“While life is often gloomy and cheerless, the tale runs on, bright and fearless!” from Baba Yaga Laid an Egg by Dubravka Ugresic ( translated from the Croatian)
Well, I simply must read this book, which may take awhile as I tried to request it through interlibrary loan, but I could not get the program to work. For a password, the computer wanted the last four digits of my library card number. After entering it three times, I entered my mother’s maiden name, my blood type, shoe size, and number of swear words uttered since beginning the process.
“**** you,” I said and moved on to Family Video to return Casablanca for the second time and explain that their fix did not fix it and they should round up the usual suspects.
“Here’s looking at you kid,” said the youngster at the counter as he shoved a complimentary copy of Terminator 14 Meets Bambi into my trembling hands.
“We’ll always have Bolingbrook,” I replied.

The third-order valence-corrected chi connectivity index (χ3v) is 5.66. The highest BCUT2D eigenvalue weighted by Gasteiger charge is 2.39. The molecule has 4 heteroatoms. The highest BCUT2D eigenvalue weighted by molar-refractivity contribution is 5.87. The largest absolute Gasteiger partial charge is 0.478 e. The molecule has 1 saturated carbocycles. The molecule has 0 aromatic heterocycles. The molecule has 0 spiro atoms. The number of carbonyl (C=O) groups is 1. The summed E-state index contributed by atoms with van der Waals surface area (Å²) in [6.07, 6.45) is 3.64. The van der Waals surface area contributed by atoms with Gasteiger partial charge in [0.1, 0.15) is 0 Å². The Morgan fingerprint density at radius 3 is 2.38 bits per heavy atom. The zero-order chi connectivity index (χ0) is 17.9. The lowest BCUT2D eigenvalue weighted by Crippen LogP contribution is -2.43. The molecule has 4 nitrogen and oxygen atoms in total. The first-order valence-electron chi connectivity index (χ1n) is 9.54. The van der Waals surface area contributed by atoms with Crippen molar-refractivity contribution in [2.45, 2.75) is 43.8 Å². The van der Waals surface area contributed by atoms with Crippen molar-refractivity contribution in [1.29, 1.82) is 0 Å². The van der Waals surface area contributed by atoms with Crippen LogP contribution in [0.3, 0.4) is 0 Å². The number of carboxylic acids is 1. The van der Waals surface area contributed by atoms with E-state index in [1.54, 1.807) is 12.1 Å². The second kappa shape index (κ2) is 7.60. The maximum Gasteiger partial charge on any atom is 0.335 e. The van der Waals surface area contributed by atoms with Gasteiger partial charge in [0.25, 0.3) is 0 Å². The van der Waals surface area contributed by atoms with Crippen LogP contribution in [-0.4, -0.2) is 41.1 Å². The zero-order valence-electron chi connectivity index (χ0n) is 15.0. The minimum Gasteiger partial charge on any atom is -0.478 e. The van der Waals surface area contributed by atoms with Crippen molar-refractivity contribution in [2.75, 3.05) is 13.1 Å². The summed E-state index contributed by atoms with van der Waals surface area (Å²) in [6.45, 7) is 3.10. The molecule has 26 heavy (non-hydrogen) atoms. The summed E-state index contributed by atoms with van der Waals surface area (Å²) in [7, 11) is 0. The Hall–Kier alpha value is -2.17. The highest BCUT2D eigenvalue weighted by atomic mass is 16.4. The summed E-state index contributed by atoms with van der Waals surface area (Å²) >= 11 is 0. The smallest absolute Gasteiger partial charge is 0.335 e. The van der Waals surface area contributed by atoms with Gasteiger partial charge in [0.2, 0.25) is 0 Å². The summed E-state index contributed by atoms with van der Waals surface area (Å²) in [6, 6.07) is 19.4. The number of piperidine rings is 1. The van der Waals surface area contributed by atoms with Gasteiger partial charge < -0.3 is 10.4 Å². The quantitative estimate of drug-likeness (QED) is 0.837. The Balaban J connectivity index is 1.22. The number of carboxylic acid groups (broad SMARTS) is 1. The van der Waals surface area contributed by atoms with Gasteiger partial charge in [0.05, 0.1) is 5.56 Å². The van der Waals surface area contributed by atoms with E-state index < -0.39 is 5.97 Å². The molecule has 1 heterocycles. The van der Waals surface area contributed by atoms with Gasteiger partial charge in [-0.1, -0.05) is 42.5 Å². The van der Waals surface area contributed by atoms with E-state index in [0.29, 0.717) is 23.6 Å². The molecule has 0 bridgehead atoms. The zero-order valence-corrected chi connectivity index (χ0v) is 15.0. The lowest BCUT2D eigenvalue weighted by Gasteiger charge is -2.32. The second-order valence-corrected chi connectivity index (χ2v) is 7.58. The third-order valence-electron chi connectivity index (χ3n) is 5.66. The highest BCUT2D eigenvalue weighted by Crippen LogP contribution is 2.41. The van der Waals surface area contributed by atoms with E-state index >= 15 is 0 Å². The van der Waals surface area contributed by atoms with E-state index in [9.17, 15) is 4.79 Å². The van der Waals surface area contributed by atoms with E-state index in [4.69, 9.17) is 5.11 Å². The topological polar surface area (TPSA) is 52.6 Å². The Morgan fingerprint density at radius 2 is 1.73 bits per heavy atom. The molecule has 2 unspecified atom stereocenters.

Some wise person in Morris, Illinois, checked out the only copy of Baba Yaga Laid an Egg in the library system. DO NOT BEND THE CORNERS, but you can mark the good parts with post it notes.
Baba Yaga, in Russian myth, does old lady better than anyone I have heard of. She rides in a cauldron and steers it with a broom. She doesn’t take any crap from anyone because she doesn’t have to. I thought about Baba Yaga, what little I knew of her, while standing in Red Square, heart of the former Evil Empire, just a few years after the walls came down. Russia’s past was gloomy and cheerless. The ruble had just collapsed, so Russia’s present was gloomy and cheerless. But thanks to Baba Yaga and the multicolored domes of St. Basil’s church, I knew the story was not over.
I want stories that affirm that the tale runs on, bright and fearless. Kinda like Casablanca.